Research Topic

Urate Crystals: Beyond Joints

About this Research Topic

Gout is associated with significant increases in morbidity and mortality. Independent associations have been demonstrated with several comorbidities including atherosclerotic disease, renal failure, atrial fibrillation, and more, yet the underlying link remains to be established. Monosodium urate (MSU) crystals - the cornerstone of gout - are found in joints and periarticular structures, leading to acute attacks, joint damage and tophi. Anecdotally, these crystals are also found in other tissues such as the cardiovascular tree, renal medulla, and gut, and could thus explain the link between gout and its varying comorbidities. Advanced imaging - in particular high-resolution ultrasound and dual-energy CT – has proven useful to identify and quantify MSU crystal deposits, and preliminary works indicate a potential for assessing this non-musculoskeletal deposition.

Further research in this area is highly required in order to establish whether:

1) MSU crystal deposition is constant;
2) MSU crystal deposition exerts a pathogenic role in the extra-articular system (especially as crystal deposition is reversible with proper control of hyperuricemia);
3) Local and systemic MSU-driven inflammation, or other mechanisms, contribute to the occurrence of morbidity and mortality in gout.

In this Research Topic, we call for laboratory, translational and clinical research aiming to increase knowledge in the aforementioned areas.


M. Andres declares speaking and advisory fees from Grunenthal, Horizon and Menarini.
T. Pascart declares speaking and advisory fees from Novartis and research grants from Horizon.
F. Becce declares personal consulting fees from Horizon Therapeutics

All other Topic Editors declare no Conflicts of Interest


Keywords: Gout, Monosodium Urate, Imaging, Crystal Deposition, Extra-articular


Important Note: All contributions to this Research Topic must be within the scope of the section and journal to which they are submitted, as defined in their mission statements. Frontiers reserves the right to guide an out-of-scope manuscript to a more suitable section or journal at any stage of peer review.

Gout is associated with significant increases in morbidity and mortality. Independent associations have been demonstrated with several comorbidities including atherosclerotic disease, renal failure, atrial fibrillation, and more, yet the underlying link remains to be established. Monosodium urate (MSU) crystals - the cornerstone of gout - are found in joints and periarticular structures, leading to acute attacks, joint damage and tophi. Anecdotally, these crystals are also found in other tissues such as the cardiovascular tree, renal medulla, and gut, and could thus explain the link between gout and its varying comorbidities. Advanced imaging - in particular high-resolution ultrasound and dual-energy CT – has proven useful to identify and quantify MSU crystal deposits, and preliminary works indicate a potential for assessing this non-musculoskeletal deposition.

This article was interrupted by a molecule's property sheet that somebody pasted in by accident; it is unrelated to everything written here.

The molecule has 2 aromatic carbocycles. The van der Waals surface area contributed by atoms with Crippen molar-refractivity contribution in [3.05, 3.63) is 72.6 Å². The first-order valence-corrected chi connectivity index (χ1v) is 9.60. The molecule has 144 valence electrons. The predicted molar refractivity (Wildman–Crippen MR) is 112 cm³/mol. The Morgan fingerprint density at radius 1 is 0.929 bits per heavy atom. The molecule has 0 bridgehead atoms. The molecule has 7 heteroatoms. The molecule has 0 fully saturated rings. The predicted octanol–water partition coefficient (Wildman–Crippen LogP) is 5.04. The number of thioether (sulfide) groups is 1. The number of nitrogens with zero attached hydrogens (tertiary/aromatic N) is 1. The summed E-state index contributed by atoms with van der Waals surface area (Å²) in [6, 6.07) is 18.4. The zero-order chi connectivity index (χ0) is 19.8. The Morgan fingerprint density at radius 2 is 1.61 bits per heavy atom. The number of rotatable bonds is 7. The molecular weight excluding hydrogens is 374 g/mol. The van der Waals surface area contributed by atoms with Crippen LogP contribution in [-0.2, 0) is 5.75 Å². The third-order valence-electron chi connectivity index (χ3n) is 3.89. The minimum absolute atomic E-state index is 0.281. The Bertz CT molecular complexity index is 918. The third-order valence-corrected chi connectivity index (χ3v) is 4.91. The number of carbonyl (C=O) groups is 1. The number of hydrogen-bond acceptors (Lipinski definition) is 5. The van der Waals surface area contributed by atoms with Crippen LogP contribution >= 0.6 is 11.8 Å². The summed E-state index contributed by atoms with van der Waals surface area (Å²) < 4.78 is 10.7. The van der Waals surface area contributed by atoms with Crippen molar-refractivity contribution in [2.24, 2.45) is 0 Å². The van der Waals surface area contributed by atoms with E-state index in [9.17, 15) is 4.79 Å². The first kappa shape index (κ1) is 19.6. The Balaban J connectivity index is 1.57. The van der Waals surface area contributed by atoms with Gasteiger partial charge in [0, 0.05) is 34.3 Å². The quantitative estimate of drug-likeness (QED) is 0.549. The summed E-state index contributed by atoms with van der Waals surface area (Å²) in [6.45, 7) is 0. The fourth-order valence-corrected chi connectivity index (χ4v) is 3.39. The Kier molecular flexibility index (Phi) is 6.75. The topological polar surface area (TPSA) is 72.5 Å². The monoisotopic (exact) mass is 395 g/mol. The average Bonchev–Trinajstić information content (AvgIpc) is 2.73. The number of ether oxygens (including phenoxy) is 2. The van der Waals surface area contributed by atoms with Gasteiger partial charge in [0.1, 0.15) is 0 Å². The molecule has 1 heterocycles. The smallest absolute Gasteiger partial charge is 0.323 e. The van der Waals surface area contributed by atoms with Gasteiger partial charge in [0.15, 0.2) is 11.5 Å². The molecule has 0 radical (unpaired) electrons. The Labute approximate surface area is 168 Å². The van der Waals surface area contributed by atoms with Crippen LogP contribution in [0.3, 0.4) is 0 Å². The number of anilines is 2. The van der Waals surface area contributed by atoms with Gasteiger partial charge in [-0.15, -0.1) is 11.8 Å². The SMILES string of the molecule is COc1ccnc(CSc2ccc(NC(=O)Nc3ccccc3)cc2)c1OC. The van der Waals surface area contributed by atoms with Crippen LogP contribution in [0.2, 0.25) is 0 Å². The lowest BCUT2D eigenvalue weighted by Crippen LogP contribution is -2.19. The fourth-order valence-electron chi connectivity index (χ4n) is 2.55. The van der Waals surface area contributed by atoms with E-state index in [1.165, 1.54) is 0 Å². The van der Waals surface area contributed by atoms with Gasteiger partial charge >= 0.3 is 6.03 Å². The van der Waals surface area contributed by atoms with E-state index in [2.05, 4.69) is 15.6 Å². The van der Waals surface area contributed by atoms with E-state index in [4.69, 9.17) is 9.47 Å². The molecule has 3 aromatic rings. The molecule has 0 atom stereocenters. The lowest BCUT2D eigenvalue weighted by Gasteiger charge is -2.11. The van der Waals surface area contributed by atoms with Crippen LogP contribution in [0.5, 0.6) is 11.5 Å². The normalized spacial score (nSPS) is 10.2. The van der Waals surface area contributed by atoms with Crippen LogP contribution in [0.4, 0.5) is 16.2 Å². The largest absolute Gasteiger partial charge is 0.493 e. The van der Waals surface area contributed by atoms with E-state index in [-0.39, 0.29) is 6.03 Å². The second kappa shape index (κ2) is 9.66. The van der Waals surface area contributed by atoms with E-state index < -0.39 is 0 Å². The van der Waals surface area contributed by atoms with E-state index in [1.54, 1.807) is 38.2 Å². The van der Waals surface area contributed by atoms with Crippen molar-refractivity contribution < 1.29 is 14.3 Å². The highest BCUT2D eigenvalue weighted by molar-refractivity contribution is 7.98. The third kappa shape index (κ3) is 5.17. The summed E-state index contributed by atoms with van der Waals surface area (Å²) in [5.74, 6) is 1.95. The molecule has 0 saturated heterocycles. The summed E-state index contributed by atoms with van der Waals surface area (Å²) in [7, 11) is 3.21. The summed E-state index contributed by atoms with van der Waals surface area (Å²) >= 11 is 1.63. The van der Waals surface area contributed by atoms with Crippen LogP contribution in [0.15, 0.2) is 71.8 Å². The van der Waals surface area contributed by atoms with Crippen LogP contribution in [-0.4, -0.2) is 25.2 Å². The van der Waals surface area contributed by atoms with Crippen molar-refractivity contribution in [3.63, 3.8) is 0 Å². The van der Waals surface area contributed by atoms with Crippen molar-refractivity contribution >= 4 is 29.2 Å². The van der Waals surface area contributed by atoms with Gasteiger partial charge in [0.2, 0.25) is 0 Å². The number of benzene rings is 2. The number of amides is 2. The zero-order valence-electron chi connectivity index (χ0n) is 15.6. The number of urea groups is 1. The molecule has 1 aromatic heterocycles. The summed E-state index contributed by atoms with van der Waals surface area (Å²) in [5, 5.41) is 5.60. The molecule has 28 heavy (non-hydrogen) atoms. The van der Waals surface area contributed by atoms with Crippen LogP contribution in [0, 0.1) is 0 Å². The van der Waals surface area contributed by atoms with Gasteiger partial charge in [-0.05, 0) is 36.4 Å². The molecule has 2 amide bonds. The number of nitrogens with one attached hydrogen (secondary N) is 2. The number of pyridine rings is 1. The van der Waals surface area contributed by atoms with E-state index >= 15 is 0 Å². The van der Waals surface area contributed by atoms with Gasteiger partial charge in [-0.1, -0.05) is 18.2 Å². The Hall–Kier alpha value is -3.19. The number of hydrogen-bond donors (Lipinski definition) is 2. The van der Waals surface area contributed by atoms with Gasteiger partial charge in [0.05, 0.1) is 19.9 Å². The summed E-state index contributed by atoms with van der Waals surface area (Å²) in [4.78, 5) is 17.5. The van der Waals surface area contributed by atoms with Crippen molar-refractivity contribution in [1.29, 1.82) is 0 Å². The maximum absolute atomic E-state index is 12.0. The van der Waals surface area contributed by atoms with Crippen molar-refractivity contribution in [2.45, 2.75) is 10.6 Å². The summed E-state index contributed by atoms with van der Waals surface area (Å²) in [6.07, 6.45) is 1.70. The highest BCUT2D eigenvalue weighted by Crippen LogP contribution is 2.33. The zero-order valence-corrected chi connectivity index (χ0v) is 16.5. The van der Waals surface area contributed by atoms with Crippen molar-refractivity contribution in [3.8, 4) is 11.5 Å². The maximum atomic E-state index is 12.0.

Further research in this area is highly required in order to establish whether:

1) MSU crystal deposition is constant;
2) MSU crystal deposition exerts a pathogenic role in the extra-articular system (especially as crystal deposition is reversible with proper control of hyperuricemia);
3) Local and systemic MSU-driven inflammation, or other mechanisms, contribute to the occurrence of morbidity and mortality in gout.

In this Research Topic, we call for laboratory, translational and clinical research aiming to increase knowledge in the aforementioned areas.


M. Andres declares speaking and advisory fees from Grunenthal, Horizon and Menarini.
T. Pascart declares speaking and advisory fees from Novartis and research grants from Horizon.
F. Becce declares personal consulting fees from Horizon Therapeutics

All other Topic Editors declare no Conflicts of Interest


Keywords: Gout, Monosodium Urate, Imaging, Crystal Deposition, Extra-articular


Important Note: All contributions to this Research Topic must be within the scope of the section and journal to which they are submitted, as defined in their mission statements. Frontiers reserves the right to guide an out-of-scope manuscript to a more suitable section or journal at any stage of peer review.

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Submission Deadlines

30 June 2020 Abstract
30 November 2020 Manuscript

Participating Journals

Manuscripts can be submitted to this Research Topic via the following journals:

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Topic Editors

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Submission Deadlines

30 June 2020 Abstract
30 November 2020 Manuscript

Participating Journals

Manuscripts can be submitted to this Research Topic via the following journals:

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